We’re asking students, recent grads, teachers, and counselors five questions on how languages play a role in shaping personal and professional success…
Meet Isabella—a student at The Ohio State University majoring in International Studies with a focus on Intelligence and Security and minoring in Arabic & Middle East Studies.
1. Which language did you learn in high school? What was your favorite part of that experience?
I took four years of Spanish in high school. This was my first time learning any language, and I instantly loved it. I really enjoyed how challenging it was to learn. I would find myself trying to translate anything I read into Spanish.
2. You’re currently an International Studies major and Arabic & Middle Eastern Studies double minor at The Ohio State University: Why Arabic?
Growing up, I knew that I wanted to work in the federal government in some capacity. There are specific languages that the government is looking for employees to speak, including languages like Arabic, Mandarin, and Russian. Since these languages are all considered more difficult to learn, I personally chose Arabic because I really appreciate Arab culture and would love to live in the Middle East someday.
3. What would you say have been some the challenges of starting a language that was new to you at university, and how have you overcome them? Any advice or tips for fellow learners who are considering adding a language?
Coming to college, especially going from learning Spanish (which is considered relatively easy for English speakers to pick up) to Arabic (which is one of the hardest languages for English speakers), I found it to be more difficult than I had planned. Learning an entirely new alphabet and new letter sounds was definitely one of the parts that was initially very tricky.
My best advice is to practice. And once you think you know a sound or a word or a grammar concept, practice some more.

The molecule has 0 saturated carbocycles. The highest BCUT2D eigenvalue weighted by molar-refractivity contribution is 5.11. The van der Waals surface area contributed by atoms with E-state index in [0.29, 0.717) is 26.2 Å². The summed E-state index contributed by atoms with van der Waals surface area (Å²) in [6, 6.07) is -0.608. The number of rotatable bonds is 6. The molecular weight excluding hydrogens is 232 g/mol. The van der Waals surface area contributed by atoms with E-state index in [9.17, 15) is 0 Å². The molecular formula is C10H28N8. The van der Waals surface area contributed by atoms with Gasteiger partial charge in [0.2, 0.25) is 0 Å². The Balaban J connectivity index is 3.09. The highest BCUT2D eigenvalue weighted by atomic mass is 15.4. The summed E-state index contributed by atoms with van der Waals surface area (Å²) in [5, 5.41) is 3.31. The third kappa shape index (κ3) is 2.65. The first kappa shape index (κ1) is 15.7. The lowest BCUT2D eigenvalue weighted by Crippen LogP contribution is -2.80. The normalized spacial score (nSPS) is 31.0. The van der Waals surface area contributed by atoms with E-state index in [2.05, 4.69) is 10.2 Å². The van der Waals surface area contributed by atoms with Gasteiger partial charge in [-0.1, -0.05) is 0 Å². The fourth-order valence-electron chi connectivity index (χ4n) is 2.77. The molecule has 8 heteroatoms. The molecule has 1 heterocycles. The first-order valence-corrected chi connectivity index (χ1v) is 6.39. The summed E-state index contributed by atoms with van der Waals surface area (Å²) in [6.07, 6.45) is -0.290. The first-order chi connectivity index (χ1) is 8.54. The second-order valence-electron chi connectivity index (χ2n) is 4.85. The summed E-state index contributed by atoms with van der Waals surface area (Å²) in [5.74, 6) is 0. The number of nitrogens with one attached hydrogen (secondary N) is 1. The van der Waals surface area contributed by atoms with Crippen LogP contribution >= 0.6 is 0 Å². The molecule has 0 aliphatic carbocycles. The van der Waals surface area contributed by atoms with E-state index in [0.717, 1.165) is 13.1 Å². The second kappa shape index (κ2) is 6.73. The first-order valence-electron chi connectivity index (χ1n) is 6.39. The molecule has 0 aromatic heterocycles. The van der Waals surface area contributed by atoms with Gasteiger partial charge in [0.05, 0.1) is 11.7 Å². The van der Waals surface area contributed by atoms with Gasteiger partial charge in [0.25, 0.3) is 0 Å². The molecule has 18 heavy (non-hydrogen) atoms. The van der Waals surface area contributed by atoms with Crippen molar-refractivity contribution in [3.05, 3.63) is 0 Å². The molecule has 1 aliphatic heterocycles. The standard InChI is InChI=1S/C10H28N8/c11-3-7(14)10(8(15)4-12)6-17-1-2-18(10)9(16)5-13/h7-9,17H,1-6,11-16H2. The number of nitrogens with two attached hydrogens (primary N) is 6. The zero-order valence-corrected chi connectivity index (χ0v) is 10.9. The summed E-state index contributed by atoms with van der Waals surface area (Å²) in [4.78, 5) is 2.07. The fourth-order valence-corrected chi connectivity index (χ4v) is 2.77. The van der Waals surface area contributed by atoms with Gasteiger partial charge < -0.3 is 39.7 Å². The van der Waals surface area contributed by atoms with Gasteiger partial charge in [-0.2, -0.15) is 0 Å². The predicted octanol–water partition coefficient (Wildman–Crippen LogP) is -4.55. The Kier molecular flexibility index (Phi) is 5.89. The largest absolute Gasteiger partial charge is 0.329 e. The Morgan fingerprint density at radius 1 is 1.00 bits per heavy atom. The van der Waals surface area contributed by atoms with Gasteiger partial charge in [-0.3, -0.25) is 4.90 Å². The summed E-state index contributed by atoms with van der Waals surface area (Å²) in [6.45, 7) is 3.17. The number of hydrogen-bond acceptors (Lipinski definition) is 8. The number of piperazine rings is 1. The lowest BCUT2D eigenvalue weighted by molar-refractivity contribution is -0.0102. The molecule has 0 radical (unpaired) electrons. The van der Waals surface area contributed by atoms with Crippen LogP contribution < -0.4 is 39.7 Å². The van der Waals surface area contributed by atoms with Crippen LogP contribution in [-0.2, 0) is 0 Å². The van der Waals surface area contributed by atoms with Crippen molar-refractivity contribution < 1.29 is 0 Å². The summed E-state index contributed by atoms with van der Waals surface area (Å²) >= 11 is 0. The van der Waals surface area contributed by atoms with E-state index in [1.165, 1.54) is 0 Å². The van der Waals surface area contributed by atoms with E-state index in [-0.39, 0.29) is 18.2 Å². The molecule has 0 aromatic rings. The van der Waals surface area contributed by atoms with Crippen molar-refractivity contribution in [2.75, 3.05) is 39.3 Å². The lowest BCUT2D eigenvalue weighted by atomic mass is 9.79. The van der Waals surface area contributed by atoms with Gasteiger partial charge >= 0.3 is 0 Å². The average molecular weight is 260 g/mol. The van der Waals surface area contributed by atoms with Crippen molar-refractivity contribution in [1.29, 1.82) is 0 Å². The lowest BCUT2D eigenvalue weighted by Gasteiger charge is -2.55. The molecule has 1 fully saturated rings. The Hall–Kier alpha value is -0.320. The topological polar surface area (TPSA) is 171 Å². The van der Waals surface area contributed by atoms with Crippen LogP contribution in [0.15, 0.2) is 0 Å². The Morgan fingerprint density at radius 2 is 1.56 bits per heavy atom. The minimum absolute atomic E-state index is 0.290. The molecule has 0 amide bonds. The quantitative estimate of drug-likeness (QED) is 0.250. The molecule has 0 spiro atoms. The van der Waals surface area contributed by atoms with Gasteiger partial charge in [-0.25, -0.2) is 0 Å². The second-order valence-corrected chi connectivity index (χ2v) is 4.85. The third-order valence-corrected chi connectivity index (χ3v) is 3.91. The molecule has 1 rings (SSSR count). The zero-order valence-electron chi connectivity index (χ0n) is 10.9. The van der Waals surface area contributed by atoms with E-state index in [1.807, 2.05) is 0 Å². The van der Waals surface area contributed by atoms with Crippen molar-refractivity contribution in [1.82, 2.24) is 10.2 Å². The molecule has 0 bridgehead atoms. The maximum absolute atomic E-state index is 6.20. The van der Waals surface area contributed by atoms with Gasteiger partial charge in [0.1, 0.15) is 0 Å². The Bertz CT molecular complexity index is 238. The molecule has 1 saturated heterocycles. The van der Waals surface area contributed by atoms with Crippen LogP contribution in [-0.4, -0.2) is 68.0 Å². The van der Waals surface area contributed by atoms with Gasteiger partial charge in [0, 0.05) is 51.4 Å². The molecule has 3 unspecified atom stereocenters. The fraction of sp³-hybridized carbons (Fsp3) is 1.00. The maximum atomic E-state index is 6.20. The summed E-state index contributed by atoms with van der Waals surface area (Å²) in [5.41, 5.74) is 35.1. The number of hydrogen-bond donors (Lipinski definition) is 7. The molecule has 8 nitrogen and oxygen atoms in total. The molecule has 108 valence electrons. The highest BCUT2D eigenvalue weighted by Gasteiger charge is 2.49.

It is so important to just set aside some time every day to speak and read in the language you are studying. Repetition is the key to memorizing words and getting your pronunciations correct.
4. We’d love to know what has surprised you about (or along) your language journey.
I was surprised about the number of resources that are provided to language learners at college. For my specific Arabic program, I am provided with optional daily tutoring, help from my professor outside of class, an online language learning program that works with the Arabic curriculum to provide more examples and help if needed, and a lot of Arabic books at all levels of difficulty for practice: the sheer amount of people and resources that are there to ensure that I am able to succeed.
Also, the support system of professors and classmates has been such a pleasant surprise.
I am always surrounded by people that are also learning Arabic, and we all go out of our ways to help each other if we need it.
5. Have you got a favorite word or expression in Arabic—what is it, what does it mean, and why did you choose it?
My favorite Arabic phrase is a common one. السلام عليكم (pronounced Asalaam-u Alaykum) means “peace be upon you” and is used as a greeting. I think it is really cool that even when greeting strangers, this phrase is used to wish them peace and wellness.
Complete this thought: “Learning another language means…”
Learning another language means working hard for something that is so worthwhile.
Isabella aspires to one day work for the government in a diplomatic capacity. In her words:
This summer, I am working in the State Department Student Internship Program. I will be working at the Consulate General in Casablanca, Morocco. I will be helping consulate employees with tasks like processing visas. I am so excited to have the opportunity to live in Morocco for three months and experience the culture.
Check out our Connect with Arabic and Language Programs & Funding pages to explore language scholarships, university programs, testimonials, and more! And, as always, visit @LangConnectsFdn on social media to share your story with us.